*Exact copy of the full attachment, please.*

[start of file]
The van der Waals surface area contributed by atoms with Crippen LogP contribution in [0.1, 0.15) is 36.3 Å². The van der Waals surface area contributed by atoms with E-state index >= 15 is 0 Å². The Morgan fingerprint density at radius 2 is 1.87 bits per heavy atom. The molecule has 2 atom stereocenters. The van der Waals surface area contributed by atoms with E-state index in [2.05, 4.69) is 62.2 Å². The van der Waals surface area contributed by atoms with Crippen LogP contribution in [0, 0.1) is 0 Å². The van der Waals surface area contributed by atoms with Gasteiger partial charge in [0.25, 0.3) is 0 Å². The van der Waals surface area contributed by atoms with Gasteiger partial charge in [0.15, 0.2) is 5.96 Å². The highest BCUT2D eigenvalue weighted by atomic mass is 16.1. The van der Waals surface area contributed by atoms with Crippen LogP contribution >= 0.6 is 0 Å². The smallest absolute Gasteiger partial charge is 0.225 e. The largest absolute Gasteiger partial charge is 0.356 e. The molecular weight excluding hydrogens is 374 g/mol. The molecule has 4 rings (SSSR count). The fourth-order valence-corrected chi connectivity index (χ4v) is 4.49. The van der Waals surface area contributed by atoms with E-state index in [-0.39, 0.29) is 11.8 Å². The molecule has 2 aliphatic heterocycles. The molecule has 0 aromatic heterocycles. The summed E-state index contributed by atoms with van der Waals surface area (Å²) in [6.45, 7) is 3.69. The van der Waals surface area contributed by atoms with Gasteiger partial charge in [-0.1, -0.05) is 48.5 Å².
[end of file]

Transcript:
The van der Waals surface area contributed by atoms with Crippen LogP contribution in [0.1, 0.15) is 36.3 Å². The van der Waals surface area contributed by atoms with E-state index >= 15 is 0 Å². The Morgan fingerprint density at radius 2 is 1.87 bits per heavy atom. The molecule has 2 atom stereocenters. The van der Waals surface area contributed by atoms with E-state index in [2.05, 4.69) is 62.2 Å². The van der Waals surface area contributed by atoms with Crippen LogP contribution in [0, 0.1) is 0 Å². The van der Waals surface area contributed by atoms with Gasteiger partial charge in [0.25, 0.3) is 0 Å². The van der Waals surface area contributed by atoms with Gasteiger partial charge in [0.15, 0.2) is 5.96 Å². The highest BCUT2D eigenvalue weighted by atomic mass is 16.1. The van der Waals surface area contributed by atoms with Crippen LogP contribution >= 0.6 is 0 Å². The smallest absolute Gasteiger partial charge is 0.225 e. The largest absolute Gasteiger partial charge is 0.356 e. The molecular weight excluding hydrogens is 374 g/mol. The molecule has 4 rings (SSSR count). The fourth-order valence-corrected chi connectivity index (χ4v) is 4.49. The van der Waals surface area contributed by atoms with E-state index in [-0.39, 0.29) is 11.8 Å². The molecule has 2 aliphatic heterocycles. The molecule has 0 aromatic heterocycles. The summed E-state index contributed by atoms with van der Waals surface area (Å²) in [6.45, 7) is 3.69. The van der Waals surface area contributed by atoms with Gasteiger partial charge in [-0.1, -0.05) is 48.5 Å².